Dr. Miko Rose

Following a national search, in November 2023 Miko Rose, a board-certified physician in psychiatry and neurology who is nationally known for wellness programming, was selected as the founding dean for IUP’s proposed college of osteopathic medicine.

“We also fully support Dr. Rose’s selection as the founding dean,” Purser said. “Her commitment to wellness and to serving the underserved is the right fit for this project, and we look forward to working closely with her as this proposed college of osteopathic medicine moves forward,” she said.

Rose comes to IUP from Pacific Northwest University of Health Sciences College of Osteopathic Medicine, where she is associate professor and chief of the Division of Psychiatry in the Department of Clinical Medicine and assistant dean for clinical education.

She is also an associate professor and director of the Joy Initiative Wellness Program at Michigan State University. She founded and started the Joy Initiative at the Michigan State University College of Human Medicine and College of Osteopathic Medicine schools. She completed her medical training at Michigan State.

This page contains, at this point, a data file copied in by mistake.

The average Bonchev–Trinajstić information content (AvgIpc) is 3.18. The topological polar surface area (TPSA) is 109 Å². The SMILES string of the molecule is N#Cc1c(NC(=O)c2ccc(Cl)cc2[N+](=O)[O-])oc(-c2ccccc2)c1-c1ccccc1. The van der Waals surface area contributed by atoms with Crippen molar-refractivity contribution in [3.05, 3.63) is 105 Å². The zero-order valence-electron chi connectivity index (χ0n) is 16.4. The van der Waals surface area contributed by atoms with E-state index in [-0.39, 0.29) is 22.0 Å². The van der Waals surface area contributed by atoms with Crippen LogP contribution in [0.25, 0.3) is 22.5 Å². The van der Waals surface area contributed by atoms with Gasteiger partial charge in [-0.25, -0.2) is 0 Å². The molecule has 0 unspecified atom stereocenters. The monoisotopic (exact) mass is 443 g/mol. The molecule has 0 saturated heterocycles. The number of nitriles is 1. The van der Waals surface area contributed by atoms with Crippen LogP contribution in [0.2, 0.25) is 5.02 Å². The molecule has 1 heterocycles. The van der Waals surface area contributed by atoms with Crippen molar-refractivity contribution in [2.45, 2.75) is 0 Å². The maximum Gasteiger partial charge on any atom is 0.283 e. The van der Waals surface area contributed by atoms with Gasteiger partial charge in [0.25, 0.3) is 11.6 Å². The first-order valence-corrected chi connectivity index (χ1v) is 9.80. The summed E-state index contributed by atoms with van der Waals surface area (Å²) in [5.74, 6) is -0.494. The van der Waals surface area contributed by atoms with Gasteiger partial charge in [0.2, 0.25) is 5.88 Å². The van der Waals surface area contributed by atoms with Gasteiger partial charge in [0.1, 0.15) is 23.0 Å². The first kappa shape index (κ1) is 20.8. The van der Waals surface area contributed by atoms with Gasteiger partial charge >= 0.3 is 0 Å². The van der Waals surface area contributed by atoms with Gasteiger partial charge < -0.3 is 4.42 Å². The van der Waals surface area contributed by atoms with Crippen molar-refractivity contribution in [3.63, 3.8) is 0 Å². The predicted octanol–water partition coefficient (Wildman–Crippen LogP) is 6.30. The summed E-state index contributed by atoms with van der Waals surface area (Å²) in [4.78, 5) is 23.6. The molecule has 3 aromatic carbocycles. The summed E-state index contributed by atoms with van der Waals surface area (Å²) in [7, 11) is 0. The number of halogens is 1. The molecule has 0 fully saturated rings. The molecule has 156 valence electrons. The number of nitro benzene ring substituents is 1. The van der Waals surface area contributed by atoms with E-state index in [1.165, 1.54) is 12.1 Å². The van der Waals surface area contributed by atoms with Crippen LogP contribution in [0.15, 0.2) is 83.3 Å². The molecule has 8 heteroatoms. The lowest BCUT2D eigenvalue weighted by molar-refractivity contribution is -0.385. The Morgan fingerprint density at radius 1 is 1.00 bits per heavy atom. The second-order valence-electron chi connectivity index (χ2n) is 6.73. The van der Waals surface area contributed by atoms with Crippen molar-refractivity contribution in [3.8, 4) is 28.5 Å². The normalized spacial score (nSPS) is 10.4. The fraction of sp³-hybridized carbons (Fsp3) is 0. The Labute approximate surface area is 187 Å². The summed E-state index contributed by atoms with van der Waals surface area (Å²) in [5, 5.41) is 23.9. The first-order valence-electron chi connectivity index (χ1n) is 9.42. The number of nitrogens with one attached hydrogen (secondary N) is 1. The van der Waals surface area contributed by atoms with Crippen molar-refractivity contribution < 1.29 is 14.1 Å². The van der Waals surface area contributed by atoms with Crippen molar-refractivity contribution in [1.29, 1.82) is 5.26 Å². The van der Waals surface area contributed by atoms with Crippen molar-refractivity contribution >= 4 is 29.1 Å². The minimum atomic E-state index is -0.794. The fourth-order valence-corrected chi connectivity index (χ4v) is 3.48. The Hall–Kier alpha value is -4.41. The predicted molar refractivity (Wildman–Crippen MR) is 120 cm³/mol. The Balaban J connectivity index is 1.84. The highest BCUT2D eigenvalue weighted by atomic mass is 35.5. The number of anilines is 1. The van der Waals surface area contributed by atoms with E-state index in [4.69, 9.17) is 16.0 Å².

Rose’s appointment was announced during the second annual Pennsylvania Mountains Rural Health Conference, cosponsored by IUP and Indiana Regional Medical Center and hosted by IUP to mark National Rural Health Day.

“I’ve been overwhelmed by the enthusiasm for this project and the warm welcome I have received from the IUP and Indiana area communities,” Rose said. “This donation is a clear vote of confidence in this project and speaks volumes about the confidence that IUP alumni have in the university’s ability to move this project forward. I join President Driscoll in thanking the Alumni Association as well as individual alumni who have come forward with generous donations, advice, and support for my role as founding dean.”

“Serving the health care needs of disadvantaged communities has been my lifelong passion. I know there will be challenges, but being part of the team working to establish Pennsylvania’s first college of osteopathic medicine at a public university is both an incredible opportunity and a privilege,” she said.

The hiring of a founding dean for IUP’s proposed college of osteopathic medicine is one of the first steps to establishing the college. Next, IUP will seek accreditation from the American Osteopathic Association’s Commission on Osteopathic College Accreditation, a three- to five-year process that includes submission of self-studies and a feasibility study, along with site visits.